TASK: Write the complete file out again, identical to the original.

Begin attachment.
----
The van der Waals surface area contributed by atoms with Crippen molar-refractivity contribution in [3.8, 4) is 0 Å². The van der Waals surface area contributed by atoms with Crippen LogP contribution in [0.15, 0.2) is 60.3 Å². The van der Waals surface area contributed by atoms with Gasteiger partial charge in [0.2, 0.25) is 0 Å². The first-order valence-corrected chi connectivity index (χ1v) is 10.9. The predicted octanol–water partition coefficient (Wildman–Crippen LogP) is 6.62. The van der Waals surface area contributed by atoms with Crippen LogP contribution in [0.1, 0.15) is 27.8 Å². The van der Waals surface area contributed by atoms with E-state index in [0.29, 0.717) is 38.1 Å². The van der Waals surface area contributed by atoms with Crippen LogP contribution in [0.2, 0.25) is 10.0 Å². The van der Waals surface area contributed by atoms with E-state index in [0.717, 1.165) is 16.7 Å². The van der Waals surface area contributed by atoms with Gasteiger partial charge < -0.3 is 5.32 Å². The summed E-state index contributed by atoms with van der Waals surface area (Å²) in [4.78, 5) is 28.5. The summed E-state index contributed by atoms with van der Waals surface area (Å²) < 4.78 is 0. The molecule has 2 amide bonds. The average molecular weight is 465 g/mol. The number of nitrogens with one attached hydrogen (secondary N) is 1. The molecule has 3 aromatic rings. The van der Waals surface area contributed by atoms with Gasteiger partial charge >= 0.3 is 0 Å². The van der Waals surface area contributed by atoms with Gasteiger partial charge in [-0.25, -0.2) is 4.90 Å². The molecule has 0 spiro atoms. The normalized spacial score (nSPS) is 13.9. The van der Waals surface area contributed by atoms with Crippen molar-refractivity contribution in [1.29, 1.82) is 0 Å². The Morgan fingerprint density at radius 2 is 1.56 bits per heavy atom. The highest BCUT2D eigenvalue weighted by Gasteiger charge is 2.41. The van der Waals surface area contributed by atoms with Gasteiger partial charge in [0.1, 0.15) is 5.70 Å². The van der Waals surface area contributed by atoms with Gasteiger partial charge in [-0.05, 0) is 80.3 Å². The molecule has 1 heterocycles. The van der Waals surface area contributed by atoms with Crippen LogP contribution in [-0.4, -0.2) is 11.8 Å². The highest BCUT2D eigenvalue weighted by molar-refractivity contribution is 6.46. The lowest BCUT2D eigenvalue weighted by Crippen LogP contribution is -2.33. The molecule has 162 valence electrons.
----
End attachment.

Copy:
The van der Waals surface area contributed by atoms with Crippen molar-refractivity contribution in [3.8, 4) is 0 Å². The van der Waals surface area contributed by atoms with Crippen LogP contribution in [0.15, 0.2) is 60.3 Å². The van der Waals surface area contributed by atoms with Gasteiger partial charge in [0.2, 0.25) is 0 Å². The first-order valence-corrected chi connectivity index (χ1v) is 10.9. The predicted octanol–water partition coefficient (Wildman–Crippen LogP) is 6.62. The van der Waals surface area contributed by atoms with Crippen LogP contribution in [0.1, 0.15) is 27.8 Å². The van der Waals surface area contributed by atoms with E-state index in [0.29, 0.717) is 38.1 Å². The van der Waals surface area contributed by atoms with Crippen LogP contribution in [0.2, 0.25) is 10.0 Å². The van der Waals surface area contributed by atoms with E-state index in [0.717, 1.165) is 16.7 Å². The van der Waals surface area contributed by atoms with Gasteiger partial charge < -0.3 is 5.32 Å². The summed E-state index contributed by atoms with van der Waals surface area (Å²) in [4.78, 5) is 28.5. The summed E-state index contributed by atoms with van der Waals surface area (Å²) < 4.78 is 0. The molecule has 2 amide bonds. The average molecular weight is 465 g/mol. The number of nitrogens with one attached hydrogen (secondary N) is 1. The molecule has 3 aromatic rings. The van der Waals surface area contributed by atoms with Gasteiger partial charge >= 0.3 is 0 Å². The van der Waals surface area contributed by atoms with Gasteiger partial charge in [-0.25, -0.2) is 4.90 Å². The molecule has 0 spiro atoms. The normalized spacial score (nSPS) is 13.9. The van der Waals surface area contributed by atoms with Crippen molar-refractivity contribution in [1.29, 1.82) is 0 Å². The Morgan fingerprint density at radius 2 is 1.56 bits per heavy atom. The highest BCUT2D eigenvalue weighted by Gasteiger charge is 2.41. The van der Waals surface area contributed by atoms with Gasteiger partial charge in [0.1, 0.15) is 5.70 Å². The van der Waals surface area contributed by atoms with Gasteiger partial charge in [-0.05, 0) is 80.3 Å². The molecule has 1 heterocycles. The van der Waals surface area contributed by atoms with Crippen LogP contribution in [-0.4, -0.2) is 11.8 Å². The highest BCUT2D eigenvalue weighted by molar-refractivity contribution is 6.46. The lowest BCUT2D eigenvalue weighted by Crippen LogP contribution is -2.33. The molecule has 162 valence electrons.